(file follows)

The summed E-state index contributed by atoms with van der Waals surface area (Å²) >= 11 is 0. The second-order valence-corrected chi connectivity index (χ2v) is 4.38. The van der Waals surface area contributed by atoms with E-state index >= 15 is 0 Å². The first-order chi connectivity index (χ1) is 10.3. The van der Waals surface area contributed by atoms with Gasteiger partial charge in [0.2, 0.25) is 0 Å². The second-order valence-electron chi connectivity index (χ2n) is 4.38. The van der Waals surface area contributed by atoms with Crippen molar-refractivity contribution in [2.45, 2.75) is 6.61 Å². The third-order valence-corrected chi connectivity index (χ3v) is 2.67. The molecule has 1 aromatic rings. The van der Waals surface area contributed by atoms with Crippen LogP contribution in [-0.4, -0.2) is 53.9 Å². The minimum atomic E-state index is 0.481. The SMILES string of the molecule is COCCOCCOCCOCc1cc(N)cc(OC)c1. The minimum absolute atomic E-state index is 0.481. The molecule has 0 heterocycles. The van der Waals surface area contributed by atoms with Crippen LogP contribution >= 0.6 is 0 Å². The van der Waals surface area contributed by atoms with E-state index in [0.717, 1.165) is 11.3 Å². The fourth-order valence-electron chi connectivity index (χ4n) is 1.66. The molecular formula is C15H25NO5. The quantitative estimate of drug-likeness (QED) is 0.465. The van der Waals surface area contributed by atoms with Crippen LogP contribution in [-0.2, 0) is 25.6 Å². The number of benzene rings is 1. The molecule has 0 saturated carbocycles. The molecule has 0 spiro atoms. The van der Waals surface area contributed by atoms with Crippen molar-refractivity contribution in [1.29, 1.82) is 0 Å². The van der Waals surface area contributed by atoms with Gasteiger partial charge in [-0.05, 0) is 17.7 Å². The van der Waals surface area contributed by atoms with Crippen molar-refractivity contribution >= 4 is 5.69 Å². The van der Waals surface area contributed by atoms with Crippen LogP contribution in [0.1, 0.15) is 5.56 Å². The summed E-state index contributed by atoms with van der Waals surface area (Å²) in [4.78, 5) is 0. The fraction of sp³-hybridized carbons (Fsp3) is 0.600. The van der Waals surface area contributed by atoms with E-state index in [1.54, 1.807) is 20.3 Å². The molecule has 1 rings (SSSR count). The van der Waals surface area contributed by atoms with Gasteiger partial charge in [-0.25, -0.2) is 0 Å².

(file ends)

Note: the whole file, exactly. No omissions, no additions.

The summed E-state index contributed by atoms with van der Waals surface area (Å²) >= 11 is 0. The second-order valence-corrected chi connectivity index (χ2v) is 4.38. The van der Waals surface area contributed by atoms with E-state index >= 15 is 0 Å². The first-order chi connectivity index (χ1) is 10.3. The van der Waals surface area contributed by atoms with Gasteiger partial charge in [0.2, 0.25) is 0 Å². The second-order valence-electron chi connectivity index (χ2n) is 4.38. The van der Waals surface area contributed by atoms with Crippen molar-refractivity contribution in [2.45, 2.75) is 6.61 Å². The third-order valence-corrected chi connectivity index (χ3v) is 2.67. The molecule has 1 aromatic rings. The van der Waals surface area contributed by atoms with Crippen LogP contribution in [-0.4, -0.2) is 53.9 Å². The minimum atomic E-state index is 0.481. The SMILES string of the molecule is COCCOCCOCCOCc1cc(N)cc(OC)c1. The minimum absolute atomic E-state index is 0.481. The molecule has 0 heterocycles. The van der Waals surface area contributed by atoms with Crippen LogP contribution >= 0.6 is 0 Å². The van der Waals surface area contributed by atoms with E-state index in [0.717, 1.165) is 11.3 Å². The fourth-order valence-electron chi connectivity index (χ4n) is 1.66. The molecular formula is C15H25NO5. The quantitative estimate of drug-likeness (QED) is 0.465. The van der Waals surface area contributed by atoms with Crippen LogP contribution in [-0.2, 0) is 25.6 Å². The number of benzene rings is 1. The molecule has 0 saturated carbocycles. The molecule has 0 spiro atoms. The van der Waals surface area contributed by atoms with Crippen molar-refractivity contribution in [1.29, 1.82) is 0 Å². The van der Waals surface area contributed by atoms with Gasteiger partial charge in [-0.05, 0) is 17.7 Å². The van der Waals surface area contributed by atoms with Crippen molar-refractivity contribution >= 4 is 5.69 Å². The van der Waals surface area contributed by atoms with Crippen LogP contribution in [0.1, 0.15) is 5.56 Å². The summed E-state index contributed by atoms with van der Waals surface area (Å²) in [4.78, 5) is 0. The fraction of sp³-hybridized carbons (Fsp3) is 0.600. The van der Waals surface area contributed by atoms with E-state index in [1.54, 1.807) is 20.3 Å². The molecule has 1 rings (SSSR count). The van der Waals surface area contributed by atoms with Gasteiger partial charge in [-0.25, -0.2) is 0 Å².